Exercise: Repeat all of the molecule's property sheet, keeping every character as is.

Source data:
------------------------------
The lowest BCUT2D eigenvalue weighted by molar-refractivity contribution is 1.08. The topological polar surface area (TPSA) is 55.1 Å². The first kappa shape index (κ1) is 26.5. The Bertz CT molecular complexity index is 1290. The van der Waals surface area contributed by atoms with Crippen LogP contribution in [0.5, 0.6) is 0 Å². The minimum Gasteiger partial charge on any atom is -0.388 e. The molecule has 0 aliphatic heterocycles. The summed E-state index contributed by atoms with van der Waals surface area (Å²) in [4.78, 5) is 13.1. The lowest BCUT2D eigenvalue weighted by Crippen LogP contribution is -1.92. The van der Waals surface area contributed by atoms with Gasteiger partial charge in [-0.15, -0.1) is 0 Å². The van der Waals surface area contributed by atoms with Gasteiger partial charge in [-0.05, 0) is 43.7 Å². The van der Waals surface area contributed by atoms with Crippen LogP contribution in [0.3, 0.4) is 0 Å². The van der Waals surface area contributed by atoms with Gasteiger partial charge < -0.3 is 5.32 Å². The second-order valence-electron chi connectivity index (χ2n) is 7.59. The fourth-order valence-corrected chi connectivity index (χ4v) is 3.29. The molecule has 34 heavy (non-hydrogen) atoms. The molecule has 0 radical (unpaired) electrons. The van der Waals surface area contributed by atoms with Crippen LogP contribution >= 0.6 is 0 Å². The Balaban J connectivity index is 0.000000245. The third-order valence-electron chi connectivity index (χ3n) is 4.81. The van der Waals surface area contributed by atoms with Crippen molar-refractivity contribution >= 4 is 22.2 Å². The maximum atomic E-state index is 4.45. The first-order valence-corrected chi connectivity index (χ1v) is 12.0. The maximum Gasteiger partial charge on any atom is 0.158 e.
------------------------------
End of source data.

The lowest BCUT2D eigenvalue weighted by molar-refractivity contribution is 1.08. The topological polar surface area (TPSA) is 55.1 Å². The first kappa shape index (κ1) is 26.5. The Bertz CT molecular complexity index is 1290. The van der Waals surface area contributed by atoms with Crippen LogP contribution in [0.5, 0.6) is 0 Å². The minimum Gasteiger partial charge on any atom is -0.388 e. The molecule has 0 aliphatic heterocycles. The summed E-state index contributed by atoms with van der Waals surface area (Å²) in [4.78, 5) is 13.1. The lowest BCUT2D eigenvalue weighted by Crippen LogP contribution is -1.92. The van der Waals surface area contributed by atoms with Gasteiger partial charge in [-0.15, -0.1) is 0 Å². The van der Waals surface area contributed by atoms with Gasteiger partial charge in [-0.05, 0) is 43.7 Å². The van der Waals surface area contributed by atoms with Crippen LogP contribution in [0.3, 0.4) is 0 Å². The van der Waals surface area contributed by atoms with Gasteiger partial charge < -0.3 is 5.32 Å². The second-order valence-electron chi connectivity index (χ2n) is 7.59. The fourth-order valence-corrected chi connectivity index (χ4v) is 3.29. The molecule has 34 heavy (non-hydrogen) atoms. The molecule has 0 radical (unpaired) electrons. The van der Waals surface area contributed by atoms with Crippen LogP contribution >= 0.6 is 0 Å². The Balaban J connectivity index is 0.000000245. The third-order valence-electron chi connectivity index (χ3n) is 4.81. The van der Waals surface area contributed by atoms with Crippen molar-refractivity contribution >= 4 is 22.2 Å². The maximum atomic E-state index is 4.45. The first-order valence-corrected chi connectivity index (χ1v) is 12.0. The maximum Gasteiger partial charge on any atom is 0.158 e.